What are the differences between the perceived unsolicited social support provided by offline communities and non-support-based virtual communities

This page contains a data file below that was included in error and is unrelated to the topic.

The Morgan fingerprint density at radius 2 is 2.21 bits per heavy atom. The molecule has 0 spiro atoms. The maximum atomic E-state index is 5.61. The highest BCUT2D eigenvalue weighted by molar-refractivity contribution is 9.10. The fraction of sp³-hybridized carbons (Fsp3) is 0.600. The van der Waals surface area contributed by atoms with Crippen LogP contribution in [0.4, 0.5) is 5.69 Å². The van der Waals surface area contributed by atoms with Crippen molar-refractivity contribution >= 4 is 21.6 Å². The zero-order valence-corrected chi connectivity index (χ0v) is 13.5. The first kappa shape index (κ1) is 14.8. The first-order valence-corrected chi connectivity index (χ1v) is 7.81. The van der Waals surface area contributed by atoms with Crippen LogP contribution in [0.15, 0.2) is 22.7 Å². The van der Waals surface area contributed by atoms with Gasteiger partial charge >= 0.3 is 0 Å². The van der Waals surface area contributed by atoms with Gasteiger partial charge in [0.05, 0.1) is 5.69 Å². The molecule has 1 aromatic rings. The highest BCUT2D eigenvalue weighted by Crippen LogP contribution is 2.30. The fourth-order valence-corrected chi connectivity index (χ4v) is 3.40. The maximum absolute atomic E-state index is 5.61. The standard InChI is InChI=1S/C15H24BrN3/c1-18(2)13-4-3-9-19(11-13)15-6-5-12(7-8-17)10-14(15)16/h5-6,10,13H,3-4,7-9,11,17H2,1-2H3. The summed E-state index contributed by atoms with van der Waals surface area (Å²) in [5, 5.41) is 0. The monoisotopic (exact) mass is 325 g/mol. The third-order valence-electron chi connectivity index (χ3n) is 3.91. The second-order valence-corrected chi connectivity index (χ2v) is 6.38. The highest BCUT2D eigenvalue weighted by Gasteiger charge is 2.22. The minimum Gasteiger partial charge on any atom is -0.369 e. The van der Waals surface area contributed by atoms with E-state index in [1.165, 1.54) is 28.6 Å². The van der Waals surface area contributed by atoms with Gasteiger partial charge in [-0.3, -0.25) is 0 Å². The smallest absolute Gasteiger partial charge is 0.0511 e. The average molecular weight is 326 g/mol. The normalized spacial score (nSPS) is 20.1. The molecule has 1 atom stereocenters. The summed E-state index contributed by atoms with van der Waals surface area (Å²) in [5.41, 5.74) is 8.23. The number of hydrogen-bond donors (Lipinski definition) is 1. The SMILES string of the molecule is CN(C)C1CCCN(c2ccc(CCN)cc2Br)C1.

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There has been much academic debate since the advent of the internet as to the merits or shortcomings of the virtual community (Bell, 2001; Horrigan & Rainie, 2001; Rheingold, 1993/2000; Wellman, 2001a; Wilbur, 2000). I will demonstrate that, to date, very few researchers have touched on the social support aspect of virtual communities, although limited research has been undertaken around the support provided by non-support-based virtual communities. There has been no research conducted that compares this with support provided in offline communities. This research involved interviewing participants from a range of hobby communities, to compare the levels of social support and advice provided by their various communities, both virtual and physical. There has been discussion as to whether or not the arrival of the internet heralded the demise of the community. Putnam stated that by 1996 the internet was being used by 10% of adult Americans, however the “nationwide decline in social connectedness and civic engagement had been under way for at least a quarter of a century” (Putnam, 2000, p. 170). Researchers have indicated that there is a need for more in-depth research comparing virtual with physical communities, for instance Dutta-Bergman suggested that those who communicate with their local communities when in need, also communicate with their online communities for social support, and vice versa (Dutta-Bergman, 2006, p. 482), and Piselli proposed that online communication operates in conjunction with other aspects of everyday life and proposed that research is needed into how these various methods of interaction dominate, coincide, or coalesce in their various environments (Piselli, 2007, p. 875). Putnam concluded that online communication would ultimately supplement, rather than replace, the physical community (Putnam, 2000, p. 179). This research investigated the accuracy of Putnam’s hypothesis, by looking at the social support provided by the participants’ many communities (local neighbourhood, sports team or club, online gaming community, church, work colleagues, social networking community etc) and examining which of these they would most likely communicate with about important emotional, financial, health, bereavement or career problems and from which of these they would expect to receive support and advice.